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There’s a lot of difference between a news story, an editorial and a column

Undated historical photo of staff writers at the Spokesman-Review. (Spokesman-Review archives)
Undated historical photo of staff writers at the Spokesman-Review. (Spokesman-Review archives)

Judging by online comments, there’s a lot of confusion about the different parts of a news report – is it a story, an editorial, or a column?

When people got their news exclusively from the printed newspaper it was much easier to differentiate. An editorial appeared on the Opinion page. A local news columnist’s work looked different from a regular news article, usually because it included the columnist’s photo. Those visual cues aren’t as apparent online.

And while someone from Spokane likely knows Doug Clark or Shawn Vestal are columnists, a person reading their work on the other side of the country probably doesn’t.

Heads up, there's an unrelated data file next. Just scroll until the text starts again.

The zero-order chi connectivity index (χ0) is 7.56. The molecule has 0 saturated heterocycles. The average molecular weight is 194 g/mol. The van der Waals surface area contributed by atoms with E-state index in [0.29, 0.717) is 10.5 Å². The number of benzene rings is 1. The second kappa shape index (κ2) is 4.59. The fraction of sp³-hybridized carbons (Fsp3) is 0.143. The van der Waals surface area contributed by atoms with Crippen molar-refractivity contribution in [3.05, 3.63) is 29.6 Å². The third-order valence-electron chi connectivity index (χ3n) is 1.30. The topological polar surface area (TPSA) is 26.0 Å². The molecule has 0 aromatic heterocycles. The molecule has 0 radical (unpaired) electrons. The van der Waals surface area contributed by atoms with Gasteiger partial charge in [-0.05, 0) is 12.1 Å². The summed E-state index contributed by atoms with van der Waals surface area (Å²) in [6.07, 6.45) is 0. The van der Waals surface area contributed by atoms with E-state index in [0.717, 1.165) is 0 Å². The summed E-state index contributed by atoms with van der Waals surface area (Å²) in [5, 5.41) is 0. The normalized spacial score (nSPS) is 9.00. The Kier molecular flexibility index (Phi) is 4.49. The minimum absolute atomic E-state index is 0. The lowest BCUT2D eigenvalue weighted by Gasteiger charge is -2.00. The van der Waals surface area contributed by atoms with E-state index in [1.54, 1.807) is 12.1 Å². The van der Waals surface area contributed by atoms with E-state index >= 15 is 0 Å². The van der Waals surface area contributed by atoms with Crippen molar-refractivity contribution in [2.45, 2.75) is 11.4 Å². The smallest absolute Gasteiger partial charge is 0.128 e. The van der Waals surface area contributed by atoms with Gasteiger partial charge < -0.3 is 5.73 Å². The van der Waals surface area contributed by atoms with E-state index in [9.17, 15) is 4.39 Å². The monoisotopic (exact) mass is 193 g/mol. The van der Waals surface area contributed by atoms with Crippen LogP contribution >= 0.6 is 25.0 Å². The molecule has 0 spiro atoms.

Here are the definitions most journalists used for the different kinds of content:

News story

This is the plain vanilla of journalism – reporting about something. It might be a news conference, a disaster, a trend, a personality profile or an investigation. The more complicated or controversial the topic, the more sources the story should include. And a news story should try to convey the essence of the event or the issue from all perspectives.

Editorial

These run on the Opinion page and reflect the consensus view of Publisher Stacey Cowles and Opinion Editor Gary Crooks on local, regional and national matters, including candidate endorsements before elections. Cowles doesn’t work in the newsroom, and while Crooks does, he doesn’t answer to or share his work with Editor Rob Curley or any other news staff prior to publication.

Column

Like most midsized and large newsrooms, The Spokesman-Review has news columnists. These are people who are paid to share their opinions on local and regional news topics. Doug Clark frequently takes a humorous look at the day’s news, while Shawn Vestal usually writes about policy, politics and government. Dave Oliveria focuses on community events in North Idaho. And Sue Lani Madsen – who is a freelancer, not a staff writer – typically looks at policy issues from a conservative perspective. Other columnists for The Spokesman-Review whose work sometimes appears in the news pages include John Blanchette in Sports and Paul Turner in Arts & Entertainment.


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